Giant Dog Breeds Page 3 continues with all the breeds that range in size above about 88lbs in weight. This is in alphabetical order, beginning with breeds whose name begins with P and going through to T.
Usually found in the Working Group, many of these dogs are known for their bravery and loyal devotion and service to humans. Most are highly intelligent, confident and hardy.
The Portuguese Watchdog, also know as the Rafeiro do Alentejo is an excellent, self-confident guard, as the name implies. They are not for the novice dog owner, but for experienced, authoritative owners, they are calm, brave, and ever watchful. They can be stubborn and dominant, but are not considered aggressive.
Consistent early socialization is a must for these dogs and ongoing obedience training should be a priority. They are seasonal shedders, but require little coat care on a daily basis. Their exercise demands are not as great as some breeds, but they do need a daily walk to keep them in shape.
As with most large and giant breed dogs, the males are
generally larger than the females. Males can average 28 inches in height
and weight up to 132 pounds. Females usually stay below 121 pounds,
but still a formidable size for a pet. They are a rare breed and may
need to be imported from their native Portugal.
The Great Pyrenees is a large breed of fun, affectionate dogs. They love to be with their family and owners but are not quite as warm to strangers.
Having been used mainly as herding dogs in the past, instinct makes these dogs typically a bit more awake during the night, and sleepier during the day.
They are calm, gentle and do well with children. As with other
guardians, they have an independent, sometimes stubborn nature and may
try to dominant a less secure owner.
Their average height is 25-32 inches. (64-81 cm) Their average weight is 85-120 lbs. (39-54 kg).
No list of giant dog breeds would be complete with mentioning the Rottweiler.
These dogs have a long history and it is said they accompanied Roman armies all over the Alps, herding livestock, guarding, and pulling carts.
By the twentieth century, they were given a new job, that of a police dog. While not as big as some on this list, their size, and strength warrants mentioning.
They are intelligent and loyal with strong protective instincts.
Training and socialization at a very young age is a must and owners who take charge as the alpha are the most successful.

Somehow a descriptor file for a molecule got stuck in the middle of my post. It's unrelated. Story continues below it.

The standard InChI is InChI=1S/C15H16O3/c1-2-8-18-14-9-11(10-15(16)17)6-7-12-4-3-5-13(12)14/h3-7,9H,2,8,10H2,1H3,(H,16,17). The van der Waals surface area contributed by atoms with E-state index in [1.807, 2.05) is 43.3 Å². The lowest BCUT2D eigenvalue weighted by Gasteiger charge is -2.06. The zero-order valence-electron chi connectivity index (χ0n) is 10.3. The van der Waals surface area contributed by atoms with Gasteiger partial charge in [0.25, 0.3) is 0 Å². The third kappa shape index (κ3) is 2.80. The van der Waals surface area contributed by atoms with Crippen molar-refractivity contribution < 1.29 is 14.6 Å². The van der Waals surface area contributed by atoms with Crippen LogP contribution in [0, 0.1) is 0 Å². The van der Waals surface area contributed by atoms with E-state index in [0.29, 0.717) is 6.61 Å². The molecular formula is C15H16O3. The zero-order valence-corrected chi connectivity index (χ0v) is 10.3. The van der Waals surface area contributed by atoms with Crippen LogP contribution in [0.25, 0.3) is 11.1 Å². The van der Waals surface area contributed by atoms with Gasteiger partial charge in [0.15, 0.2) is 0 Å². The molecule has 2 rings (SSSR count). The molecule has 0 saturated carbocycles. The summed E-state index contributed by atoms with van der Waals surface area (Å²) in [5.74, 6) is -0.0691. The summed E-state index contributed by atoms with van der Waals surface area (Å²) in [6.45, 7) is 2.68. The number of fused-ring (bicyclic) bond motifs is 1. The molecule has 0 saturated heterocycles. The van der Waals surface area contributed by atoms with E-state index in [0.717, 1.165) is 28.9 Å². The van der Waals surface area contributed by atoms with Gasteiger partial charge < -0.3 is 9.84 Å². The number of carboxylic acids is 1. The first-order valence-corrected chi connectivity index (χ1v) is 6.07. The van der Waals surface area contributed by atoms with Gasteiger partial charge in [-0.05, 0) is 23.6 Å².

Rottweilers generally do well with children, but supervision and teaching children to respect dogs is very important especially when it comes to Rottweilers.
They are approximately 22 to 27 inches at the withers and can be between 85 and 130 pounds full grown.
Despite their name, these dogs are not true terriers, but rather intelligent, independent guard dogs. In the U.S., they are still a very rare breed, so them may be hard to find.
These "Black Pearls of Russia" are people oriented, very loyal and enjoy the company of children. They are aloof with strangers and may have problems with other dogs.
You have one choice of color as the name implies and their coat does require some work. At 30 inches at the withers and up to 140 pounds, there are few intruders that will get by these guards.
do best with firm consistent owners who have had a decent amount of
experience around dogs. They are easy to house train as most large breeds
are, but being on the stubborn side with an independent streak, they
make take a little longer to accept your authority.
Descended from mastiff dogs that migrated through Switzerland during Roman times, the Saint Bernard is considered the world’s largest dog, if not the tallest.
These muscular dogs were used
as draft animals, able to pull heavy loads on icy slopes.
Mostly docile, good natured and loyal, they relate well to children and make decent if not huge family pets.
With a weight at upwards of 175 pounds (80 kg) and a height of 27 to 31 inches (65-80 inches), these dogs require gentle but firm owners with a big house.
Despite his great size, these giants won't guard your house, or even serve as a watchdog. You might not be able to get them to play tug of war or fetch with them, so what is it that makes them so different?